Shown within Algeria
|Location||Tigzirt, Tizi Ouzou Province, Algeria|
Iomnium is a latinization of the town's Punic name, which appears to have combined the elements ʾY (Punic: 𐤀𐤉) and ʾMN (𐤀𐤌𐤍), meaning "Strong Island" or "Peninsula of Strength". The same triliteral root can also mean "craftsman", "artisan", &c.
Iomnium was located on a peninsula, with the civic buildings located at the end of its cape.
The town was established as a colony on the trade route between Phoenicia and the Strait of Gibraltar. It formed part of the Carthaginian Empire and served as the harbor for the fortress at Rusippisir (present-day Taksebt) 3 km (2 mi) to its east.
It fell under Roman hegemony following the Punic Wars. Under Roman rule, Iomnium had the status of a native city (civitas) in the province of Numidia. Excavation has revealed a moderately-sized Roman emporium. It had a forum, temple, courthouse, and magistrates' office. Its Roman streets were laid out on a grid. A public bath and ornamental mosaic have been found, with inscriptions and statues scattered around.
It was conquered with the rest of the area around it during the late 7th century.
Identification of its ruins were long delayed by errors in its mention in the Tabula Peutingeriana, which placed it "42 miles" west of Rusippisir instead of the actual distance of about 2 miles. Iomnium, not Iol, is also probably the Ioulíou (Greek: Ἰουλίου) mentioned by the Periplus of Pseudo-Scylax, the present text probably representing a scribal error of the original name.
Iomnium was the seat of a Christian bishopric in antiquity. The ruins of a small basilica have been uncovered. The building has three naves with galleries over the aisles. There was a baptistery of polyfoil plan to the northeast.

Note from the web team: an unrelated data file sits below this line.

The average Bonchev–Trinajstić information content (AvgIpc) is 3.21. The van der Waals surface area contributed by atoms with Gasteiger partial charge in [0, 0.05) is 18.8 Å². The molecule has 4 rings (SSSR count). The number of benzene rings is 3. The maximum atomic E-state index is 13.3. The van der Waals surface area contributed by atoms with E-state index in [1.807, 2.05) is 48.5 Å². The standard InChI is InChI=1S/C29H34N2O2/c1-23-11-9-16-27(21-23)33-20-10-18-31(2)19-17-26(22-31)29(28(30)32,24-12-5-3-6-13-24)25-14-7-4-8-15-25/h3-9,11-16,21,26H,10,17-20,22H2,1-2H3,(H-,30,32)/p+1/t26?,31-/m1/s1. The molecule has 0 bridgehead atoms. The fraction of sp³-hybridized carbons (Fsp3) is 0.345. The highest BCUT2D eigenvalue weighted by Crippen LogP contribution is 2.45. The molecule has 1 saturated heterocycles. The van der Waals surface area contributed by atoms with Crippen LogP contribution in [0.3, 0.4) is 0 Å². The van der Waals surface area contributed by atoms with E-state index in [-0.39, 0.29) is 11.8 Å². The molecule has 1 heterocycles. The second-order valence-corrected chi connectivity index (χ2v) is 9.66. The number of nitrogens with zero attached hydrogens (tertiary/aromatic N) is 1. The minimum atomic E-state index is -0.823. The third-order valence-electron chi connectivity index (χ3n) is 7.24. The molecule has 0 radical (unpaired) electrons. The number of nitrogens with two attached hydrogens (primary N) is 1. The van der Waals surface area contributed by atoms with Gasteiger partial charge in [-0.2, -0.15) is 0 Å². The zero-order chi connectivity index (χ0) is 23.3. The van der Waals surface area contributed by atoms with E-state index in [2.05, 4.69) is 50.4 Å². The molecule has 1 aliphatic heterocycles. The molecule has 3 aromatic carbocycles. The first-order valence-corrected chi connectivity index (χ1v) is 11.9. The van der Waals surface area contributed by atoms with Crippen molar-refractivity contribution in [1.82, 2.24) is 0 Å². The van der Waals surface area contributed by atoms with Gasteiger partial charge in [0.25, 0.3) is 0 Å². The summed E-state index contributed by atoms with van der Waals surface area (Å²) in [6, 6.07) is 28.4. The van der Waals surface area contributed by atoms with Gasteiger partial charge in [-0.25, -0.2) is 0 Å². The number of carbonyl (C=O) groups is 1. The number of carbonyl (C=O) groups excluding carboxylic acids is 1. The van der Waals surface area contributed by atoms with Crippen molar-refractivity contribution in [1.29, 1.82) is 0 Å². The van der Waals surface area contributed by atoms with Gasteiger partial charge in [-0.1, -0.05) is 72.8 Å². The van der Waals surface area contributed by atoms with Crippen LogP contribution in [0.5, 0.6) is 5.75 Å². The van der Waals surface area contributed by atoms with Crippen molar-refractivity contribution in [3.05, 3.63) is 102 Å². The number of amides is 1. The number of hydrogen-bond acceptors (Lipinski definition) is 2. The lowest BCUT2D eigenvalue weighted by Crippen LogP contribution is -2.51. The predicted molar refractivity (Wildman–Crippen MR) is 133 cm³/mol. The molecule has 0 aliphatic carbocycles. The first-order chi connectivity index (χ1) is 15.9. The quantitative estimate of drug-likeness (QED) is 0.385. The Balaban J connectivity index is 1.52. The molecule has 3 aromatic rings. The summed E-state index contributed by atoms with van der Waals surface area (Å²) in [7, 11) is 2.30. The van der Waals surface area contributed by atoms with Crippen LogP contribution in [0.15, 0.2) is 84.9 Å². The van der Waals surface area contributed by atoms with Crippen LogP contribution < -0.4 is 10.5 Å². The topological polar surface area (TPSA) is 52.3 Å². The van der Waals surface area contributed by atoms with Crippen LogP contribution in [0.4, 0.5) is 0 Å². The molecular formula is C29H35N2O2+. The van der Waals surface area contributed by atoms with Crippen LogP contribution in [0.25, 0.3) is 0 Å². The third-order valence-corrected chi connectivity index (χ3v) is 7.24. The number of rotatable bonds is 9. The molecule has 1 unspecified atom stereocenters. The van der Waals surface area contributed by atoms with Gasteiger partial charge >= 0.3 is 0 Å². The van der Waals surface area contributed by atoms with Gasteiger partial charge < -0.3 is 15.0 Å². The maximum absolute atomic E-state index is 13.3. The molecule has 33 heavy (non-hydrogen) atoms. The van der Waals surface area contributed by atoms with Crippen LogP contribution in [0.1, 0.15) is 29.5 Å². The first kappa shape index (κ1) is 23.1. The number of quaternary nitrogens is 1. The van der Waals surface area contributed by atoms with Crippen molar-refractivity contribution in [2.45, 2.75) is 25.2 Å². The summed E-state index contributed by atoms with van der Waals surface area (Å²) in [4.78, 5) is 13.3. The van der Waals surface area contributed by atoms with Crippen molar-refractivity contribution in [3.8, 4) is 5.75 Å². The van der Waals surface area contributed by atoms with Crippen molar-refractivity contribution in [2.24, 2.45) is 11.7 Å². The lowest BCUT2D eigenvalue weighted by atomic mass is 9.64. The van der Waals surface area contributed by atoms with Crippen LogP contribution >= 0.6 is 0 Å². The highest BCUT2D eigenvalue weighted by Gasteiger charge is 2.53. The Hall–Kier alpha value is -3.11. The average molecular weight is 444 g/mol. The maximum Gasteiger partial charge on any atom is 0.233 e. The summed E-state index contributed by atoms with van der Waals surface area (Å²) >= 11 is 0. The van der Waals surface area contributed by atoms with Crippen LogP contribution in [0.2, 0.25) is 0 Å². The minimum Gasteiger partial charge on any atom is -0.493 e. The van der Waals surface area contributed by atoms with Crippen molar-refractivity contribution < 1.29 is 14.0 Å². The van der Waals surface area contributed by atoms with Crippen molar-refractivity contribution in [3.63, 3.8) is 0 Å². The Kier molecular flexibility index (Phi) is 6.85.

Algiers ( al-JEERZ; Arabic: الجزائر, romanized: Al-Jazāʾir; French: Alger) is the capital and largest city of Algeria. In 2011, the city's population was estimated to be around 3,500,000. An estimate puts the population of the larger metropolitan city to be around 5,000,000. Algiers is located on the Mediterranean Sea and in the north-central portion of Algeria.Algiers is situated on the west side of a bay of the Mediterranean Sea. The modern part of the city is built on the level ground by the seashore; the old part, the ancient city of the deys, climbs the steep hill behind the modern town and is crowned by the casbah or citadel, 122 metres (400 ft) above the sea. The casbah and the two quays form a triangle.Cagliari
Cagliari (, also UK: , US: , Italian: [ˈkaʎʎari] (listen); Sardinian: Casteddu [kasˈteɖːu]; Latin: Caralis) is an Italian municipality and the capital of the island of Sardinia, an autonomous region of Italy. Cagliari's Sardinian name Casteddu literally means castle. It has about 155,000 inhabitants, while its metropolitan city (including Cagliari and 16 other nearby municipalities) has more than 431,000 inhabitants. According to Eurostat, the population of the Functional urban area, the commuting zone of Cagliari, rises to 476,974. Cagliari is the 26th largest city in Italy and the largest city on the island of Sardinia.